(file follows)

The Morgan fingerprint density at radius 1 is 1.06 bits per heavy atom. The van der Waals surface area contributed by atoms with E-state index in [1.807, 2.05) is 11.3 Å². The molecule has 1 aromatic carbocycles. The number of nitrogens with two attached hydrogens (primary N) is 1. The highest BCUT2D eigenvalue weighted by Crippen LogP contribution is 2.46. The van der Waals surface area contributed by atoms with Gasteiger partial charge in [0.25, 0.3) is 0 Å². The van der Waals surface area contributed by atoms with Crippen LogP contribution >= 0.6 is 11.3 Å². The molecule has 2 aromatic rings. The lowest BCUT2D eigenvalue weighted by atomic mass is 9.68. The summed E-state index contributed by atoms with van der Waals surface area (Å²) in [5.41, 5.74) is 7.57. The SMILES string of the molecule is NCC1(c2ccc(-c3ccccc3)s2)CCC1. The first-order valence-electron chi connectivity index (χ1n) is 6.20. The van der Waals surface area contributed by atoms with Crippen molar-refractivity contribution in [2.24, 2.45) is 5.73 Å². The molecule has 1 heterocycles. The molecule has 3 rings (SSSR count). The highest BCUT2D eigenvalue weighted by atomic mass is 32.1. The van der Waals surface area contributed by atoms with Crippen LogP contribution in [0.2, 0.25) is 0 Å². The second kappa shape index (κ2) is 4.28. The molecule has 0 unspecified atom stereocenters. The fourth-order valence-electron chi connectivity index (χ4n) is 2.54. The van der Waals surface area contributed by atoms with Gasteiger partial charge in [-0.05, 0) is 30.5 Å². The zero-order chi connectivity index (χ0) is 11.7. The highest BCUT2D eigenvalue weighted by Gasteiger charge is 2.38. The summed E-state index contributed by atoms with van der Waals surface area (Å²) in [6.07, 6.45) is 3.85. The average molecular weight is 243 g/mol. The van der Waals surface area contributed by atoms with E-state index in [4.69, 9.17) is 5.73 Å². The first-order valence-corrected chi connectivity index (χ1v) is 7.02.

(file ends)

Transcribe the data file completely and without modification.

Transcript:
The Morgan fingerprint density at radius 1 is 1.06 bits per heavy atom. The van der Waals surface area contributed by atoms with E-state index in [1.807, 2.05) is 11.3 Å². The molecule has 1 aromatic carbocycles. The number of nitrogens with two attached hydrogens (primary N) is 1. The highest BCUT2D eigenvalue weighted by Crippen LogP contribution is 2.46. The van der Waals surface area contributed by atoms with Gasteiger partial charge in [0.25, 0.3) is 0 Å². The van der Waals surface area contributed by atoms with Crippen LogP contribution >= 0.6 is 11.3 Å². The molecule has 2 aromatic rings. The lowest BCUT2D eigenvalue weighted by atomic mass is 9.68. The summed E-state index contributed by atoms with van der Waals surface area (Å²) in [5.41, 5.74) is 7.57. The SMILES string of the molecule is NCC1(c2ccc(-c3ccccc3)s2)CCC1. The first-order valence-electron chi connectivity index (χ1n) is 6.20. The van der Waals surface area contributed by atoms with Crippen molar-refractivity contribution in [2.24, 2.45) is 5.73 Å². The molecule has 1 heterocycles. The molecule has 3 rings (SSSR count). The highest BCUT2D eigenvalue weighted by atomic mass is 32.1. The van der Waals surface area contributed by atoms with Crippen LogP contribution in [0.2, 0.25) is 0 Å². The second kappa shape index (κ2) is 4.28. The molecule has 0 unspecified atom stereocenters. The fourth-order valence-electron chi connectivity index (χ4n) is 2.54. The van der Waals surface area contributed by atoms with Gasteiger partial charge in [-0.05, 0) is 30.5 Å². The zero-order chi connectivity index (χ0) is 11.7. The highest BCUT2D eigenvalue weighted by Gasteiger charge is 2.38. The summed E-state index contributed by atoms with van der Waals surface area (Å²) in [6.07, 6.45) is 3.85. The average molecular weight is 243 g/mol. The van der Waals surface area contributed by atoms with E-state index in [4.69, 9.17) is 5.73 Å². The first-order valence-corrected chi connectivity index (χ1v) is 7.02.